All I could respond was, “Beautiful, beautiful family. Thank you, I’m so happy to be here too.”

Soon, the father, Asifiwe and I left for Cricket and Walmart. I introduced myself at the Cricket store, explained my work and purpose. Because this family lives outside of Nashville— away from the places World Relief Nashville has built connections with— I was eager to share our mission and begin another relationship here. I talked with the sales associates as I watched my friends choose and purchase a phone. Finally, he chose the cheapest, $20 one.

“What language does he speak?” the lady asked, beginning to set up the phone.

“Kiswahili,” I replied as Asifiwe wrote it on a paper for her to see.

“Oh. Uhm, that’s not available on this phone…” she mentioned somewhat awkwardly.

I looked to Asifiwe as he translated and spoke in sounds I only wish I could understand.

He said that’s okay— he wants his phone in English so he can practice and learn,” Asifiwe spoke on our friend’s behalf.

Honestly, I wasn’t expecting that. I can’t imagine my phone being in a language I don’t know. But then I stood with a man that knows no English and just purchased a phone entirely in this foreign language simply for the sole purpose of learning— that’s not a thing for the weak-hearted or complacent to do.

Afterwards, we went to Walmart across the street and bought a week’s worth of groceries for both of my friends. By the time we got back to the apartment, the little ones made a game of putting their groceries away. Then, momma asked me how to use the washing machine, and asked how to keep the floor clean. Asifiwe and I imitated using a mop and broom, and laundry detergent too.

As Asifiwe continued to answer questions for momma and dad, I knelt down on the floor to play peek-a-boo with the littles ones. They smiled and giggled at me, and by the time we left, my heart broke—

My heart broke at the deep beauty of this family,

my heart broke at the things that no one noticed about them,

my heart broke for the life they once had,

and my heart broke for the ways that was being threatened even here in their place of safety and refuge.

:: :: ::

When I reflect on that day, two things come to mind: the beanie and the strangers.

I think of the Stars and Stripes beanie that dad of the family wore the entire time I was with him. Donning the letters U.S.A. and the bright red, white, and blue, the hat never left his head throughout our errands for the day. As I met his family— saw their smiles, heard their words of thanks, watched their willingness to learn— I knew that beanie was more than just warming his ears. Call me crazy, and maybe I am, but I couldn’t get the idea off my heart that he was wearing that hat because he was proud to be here and eager to make a life with his family.

That beanie was on my mind for the rest of the day. And as I came home that night to reflect on that day, I also had the implications of the day’s announced travel ban to process. As I continued to read and learn about the ban, as well as other reactions to it, I kept thinking about that beanie—

and it was that beanie that left me sobbing late, late that night as I remembered the faces of the strangers we passed in Walmart.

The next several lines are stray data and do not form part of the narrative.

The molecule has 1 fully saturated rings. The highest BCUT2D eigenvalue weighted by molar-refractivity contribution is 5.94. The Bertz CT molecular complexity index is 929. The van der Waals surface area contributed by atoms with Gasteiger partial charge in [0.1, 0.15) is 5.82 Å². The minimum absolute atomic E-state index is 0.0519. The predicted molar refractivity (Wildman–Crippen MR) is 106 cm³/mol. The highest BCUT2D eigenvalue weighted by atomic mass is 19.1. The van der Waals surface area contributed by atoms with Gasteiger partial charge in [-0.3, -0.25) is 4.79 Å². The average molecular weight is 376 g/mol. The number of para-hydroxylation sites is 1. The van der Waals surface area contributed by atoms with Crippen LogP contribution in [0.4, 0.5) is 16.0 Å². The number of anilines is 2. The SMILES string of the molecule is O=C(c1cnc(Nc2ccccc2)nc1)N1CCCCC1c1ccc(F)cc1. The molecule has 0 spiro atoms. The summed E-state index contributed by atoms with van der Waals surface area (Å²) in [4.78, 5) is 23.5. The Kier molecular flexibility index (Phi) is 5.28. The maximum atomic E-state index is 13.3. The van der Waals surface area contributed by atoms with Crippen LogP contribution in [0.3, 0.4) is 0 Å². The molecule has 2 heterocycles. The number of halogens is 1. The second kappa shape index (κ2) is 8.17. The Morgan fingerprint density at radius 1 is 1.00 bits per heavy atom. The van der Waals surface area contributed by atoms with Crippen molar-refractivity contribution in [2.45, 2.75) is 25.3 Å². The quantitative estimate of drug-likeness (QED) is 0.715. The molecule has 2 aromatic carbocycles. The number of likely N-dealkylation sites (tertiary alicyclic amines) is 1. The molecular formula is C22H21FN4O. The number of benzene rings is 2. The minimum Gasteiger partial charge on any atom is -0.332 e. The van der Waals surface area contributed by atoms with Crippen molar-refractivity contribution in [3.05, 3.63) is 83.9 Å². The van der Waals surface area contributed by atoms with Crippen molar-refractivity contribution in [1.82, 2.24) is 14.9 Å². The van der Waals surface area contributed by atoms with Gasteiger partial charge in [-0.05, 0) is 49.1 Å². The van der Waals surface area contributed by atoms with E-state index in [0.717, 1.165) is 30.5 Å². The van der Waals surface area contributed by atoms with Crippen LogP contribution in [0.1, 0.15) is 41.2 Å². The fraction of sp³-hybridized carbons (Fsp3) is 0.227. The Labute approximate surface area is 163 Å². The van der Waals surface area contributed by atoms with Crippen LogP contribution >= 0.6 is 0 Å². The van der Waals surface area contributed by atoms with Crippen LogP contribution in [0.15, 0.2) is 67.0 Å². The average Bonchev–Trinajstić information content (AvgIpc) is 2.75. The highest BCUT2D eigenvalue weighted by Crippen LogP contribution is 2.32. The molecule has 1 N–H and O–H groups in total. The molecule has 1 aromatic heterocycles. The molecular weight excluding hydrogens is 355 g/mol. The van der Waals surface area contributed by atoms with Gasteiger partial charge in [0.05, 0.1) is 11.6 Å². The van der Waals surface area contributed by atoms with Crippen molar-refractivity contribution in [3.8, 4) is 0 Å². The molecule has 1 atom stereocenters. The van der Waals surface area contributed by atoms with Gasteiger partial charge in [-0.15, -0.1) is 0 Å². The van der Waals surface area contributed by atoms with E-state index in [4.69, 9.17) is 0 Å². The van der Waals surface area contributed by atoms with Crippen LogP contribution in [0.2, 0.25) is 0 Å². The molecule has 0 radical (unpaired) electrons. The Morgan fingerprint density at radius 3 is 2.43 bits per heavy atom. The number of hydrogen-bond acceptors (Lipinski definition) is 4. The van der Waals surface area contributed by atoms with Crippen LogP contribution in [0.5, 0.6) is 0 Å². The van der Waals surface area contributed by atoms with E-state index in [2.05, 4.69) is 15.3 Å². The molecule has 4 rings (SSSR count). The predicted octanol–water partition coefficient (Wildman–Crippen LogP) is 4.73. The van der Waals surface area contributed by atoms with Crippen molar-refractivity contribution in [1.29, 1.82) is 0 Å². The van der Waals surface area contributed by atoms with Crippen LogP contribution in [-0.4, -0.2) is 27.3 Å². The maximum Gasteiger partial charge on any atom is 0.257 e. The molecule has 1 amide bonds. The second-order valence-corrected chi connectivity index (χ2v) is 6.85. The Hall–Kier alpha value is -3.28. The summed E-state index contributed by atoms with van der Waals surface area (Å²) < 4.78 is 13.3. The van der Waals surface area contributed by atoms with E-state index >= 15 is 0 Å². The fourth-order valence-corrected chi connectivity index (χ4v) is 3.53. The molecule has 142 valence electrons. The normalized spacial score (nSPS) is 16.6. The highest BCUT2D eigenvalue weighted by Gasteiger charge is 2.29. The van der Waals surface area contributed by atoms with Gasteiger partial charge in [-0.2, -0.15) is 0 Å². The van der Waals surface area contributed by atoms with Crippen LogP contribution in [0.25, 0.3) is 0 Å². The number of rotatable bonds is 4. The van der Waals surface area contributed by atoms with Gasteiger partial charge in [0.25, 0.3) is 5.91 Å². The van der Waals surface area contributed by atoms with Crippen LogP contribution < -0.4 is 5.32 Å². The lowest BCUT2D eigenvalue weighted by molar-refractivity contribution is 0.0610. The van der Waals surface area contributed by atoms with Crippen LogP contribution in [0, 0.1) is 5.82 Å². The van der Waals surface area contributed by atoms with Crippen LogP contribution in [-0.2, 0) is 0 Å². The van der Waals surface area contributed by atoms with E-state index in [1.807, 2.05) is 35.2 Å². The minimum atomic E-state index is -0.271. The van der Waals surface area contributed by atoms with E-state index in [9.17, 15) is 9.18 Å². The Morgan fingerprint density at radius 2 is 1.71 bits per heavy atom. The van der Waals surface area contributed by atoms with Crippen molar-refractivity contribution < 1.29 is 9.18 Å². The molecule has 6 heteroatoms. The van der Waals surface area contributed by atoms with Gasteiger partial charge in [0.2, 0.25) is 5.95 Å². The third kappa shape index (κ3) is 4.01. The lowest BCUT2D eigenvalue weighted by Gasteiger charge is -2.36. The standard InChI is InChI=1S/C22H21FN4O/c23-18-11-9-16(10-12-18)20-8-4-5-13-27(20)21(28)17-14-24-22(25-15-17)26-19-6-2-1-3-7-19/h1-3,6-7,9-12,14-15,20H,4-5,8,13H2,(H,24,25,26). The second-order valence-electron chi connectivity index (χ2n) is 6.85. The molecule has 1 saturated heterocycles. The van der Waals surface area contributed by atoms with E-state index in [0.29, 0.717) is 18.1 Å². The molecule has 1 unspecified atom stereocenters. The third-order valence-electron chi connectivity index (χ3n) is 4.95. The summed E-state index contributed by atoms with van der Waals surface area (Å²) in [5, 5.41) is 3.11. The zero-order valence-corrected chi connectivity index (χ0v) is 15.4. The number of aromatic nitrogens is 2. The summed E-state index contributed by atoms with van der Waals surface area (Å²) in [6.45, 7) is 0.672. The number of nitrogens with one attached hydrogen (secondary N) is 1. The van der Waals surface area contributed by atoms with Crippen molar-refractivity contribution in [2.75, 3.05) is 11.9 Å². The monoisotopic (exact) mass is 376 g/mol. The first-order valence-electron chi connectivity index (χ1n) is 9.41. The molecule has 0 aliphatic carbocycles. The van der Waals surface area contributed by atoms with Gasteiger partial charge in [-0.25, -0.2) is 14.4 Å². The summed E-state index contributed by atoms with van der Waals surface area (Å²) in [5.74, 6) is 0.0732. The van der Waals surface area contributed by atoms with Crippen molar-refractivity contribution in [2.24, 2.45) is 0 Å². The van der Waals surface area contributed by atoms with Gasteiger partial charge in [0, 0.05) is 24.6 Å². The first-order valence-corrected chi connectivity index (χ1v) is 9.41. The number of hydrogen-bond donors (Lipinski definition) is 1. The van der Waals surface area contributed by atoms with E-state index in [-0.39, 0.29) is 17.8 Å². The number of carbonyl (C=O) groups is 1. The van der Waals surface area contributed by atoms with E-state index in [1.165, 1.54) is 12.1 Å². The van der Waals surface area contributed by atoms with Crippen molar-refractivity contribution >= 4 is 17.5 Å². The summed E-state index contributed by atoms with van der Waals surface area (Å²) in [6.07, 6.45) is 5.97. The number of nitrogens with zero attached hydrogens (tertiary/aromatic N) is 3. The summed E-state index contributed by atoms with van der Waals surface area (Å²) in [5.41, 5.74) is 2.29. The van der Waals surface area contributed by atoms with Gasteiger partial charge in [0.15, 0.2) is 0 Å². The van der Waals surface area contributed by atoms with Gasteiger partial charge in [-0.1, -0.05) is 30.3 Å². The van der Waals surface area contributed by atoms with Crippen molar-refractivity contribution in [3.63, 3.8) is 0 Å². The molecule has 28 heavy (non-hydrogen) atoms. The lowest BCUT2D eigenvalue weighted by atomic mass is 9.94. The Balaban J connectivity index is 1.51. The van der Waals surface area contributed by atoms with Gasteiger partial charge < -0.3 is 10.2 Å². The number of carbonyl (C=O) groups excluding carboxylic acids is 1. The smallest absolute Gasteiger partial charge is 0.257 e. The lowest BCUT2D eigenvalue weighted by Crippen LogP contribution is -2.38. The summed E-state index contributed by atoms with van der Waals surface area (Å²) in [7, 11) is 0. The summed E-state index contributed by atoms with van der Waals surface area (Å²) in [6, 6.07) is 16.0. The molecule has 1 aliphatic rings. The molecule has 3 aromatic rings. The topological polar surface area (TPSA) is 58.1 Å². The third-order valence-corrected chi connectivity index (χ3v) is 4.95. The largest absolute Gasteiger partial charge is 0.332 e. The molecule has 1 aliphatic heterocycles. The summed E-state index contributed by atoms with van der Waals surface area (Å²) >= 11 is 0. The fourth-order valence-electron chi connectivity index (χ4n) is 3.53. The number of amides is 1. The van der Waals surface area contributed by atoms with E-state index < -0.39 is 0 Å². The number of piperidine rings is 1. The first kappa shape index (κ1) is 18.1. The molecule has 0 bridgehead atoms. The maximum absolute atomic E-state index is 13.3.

I saw the way they looked at us— a small white girl with two dark-skinned guys wearing flip flops and hoodies. They heard they way I explained to them how Walmart is different from the markets they are used to, how to buy yogurt, where to find soap, how to use a gift card. And the strangers we passed look at us differently than they would have if I were alone.

For a moment, I chuckled to myself and thought, “What I would give to know what they’re thinking.”

As soon as I thought it, I was met with another thought: no, I don’t want to know.

I don’t want to know what they assume about my friends and their story. I don’t want to know that they feel threatened by these vulnerable people. I don’t want to know they are glad to meet a brother who is eager to contribute to society in America. I don’t want to know that there is no compassion for people whose stories have had little to no self-choice. I don’t want to know what they’re thinking.

Those strangers didn’t see them the way I do. They didn’t hear the way they said “thank you.” They didn’t watch momma imitate me as I showed her how to clean her floors and wash her laundry. They didn’t shake the hands of the littles ones as they giggled. They didn’t look at dad’s English phone. They didn’t even notice the Stars and Stripes beanie on his head.

They didn’t wait for hours in airport for this family, fight for them when help seemed distant, and exclaim “Beautiful, beautiful family,” when the long-awaited greeting finally came.

World Relief’s motto is “Stand for the vulnerable.” Although my heart began to hurt for strangers some time ago, this was the day that my heart shattered for friends as their stories became more than words. The deeper I go into meeting them and interacting with culture about refugee work, the more attached I become. The physical act of standing on their behalf, and fighting for the least of these— whether at Walmart or the airport— became a tangible act that I have found myself boldly asking for more opportunity ever since I met that sweet, Tanzanian family of 7.

It’s the kind of passion that promises me that this work is worth it because they are worth it. And at the end of it, my prayer is this: God, give me grace, give them understanding, and give us the grace to do the work of standing for the vulnerable.

a story written in the light of the sun

Like all good mornings marking the goodness of autumn, today began with a flannel and a cup of coffee.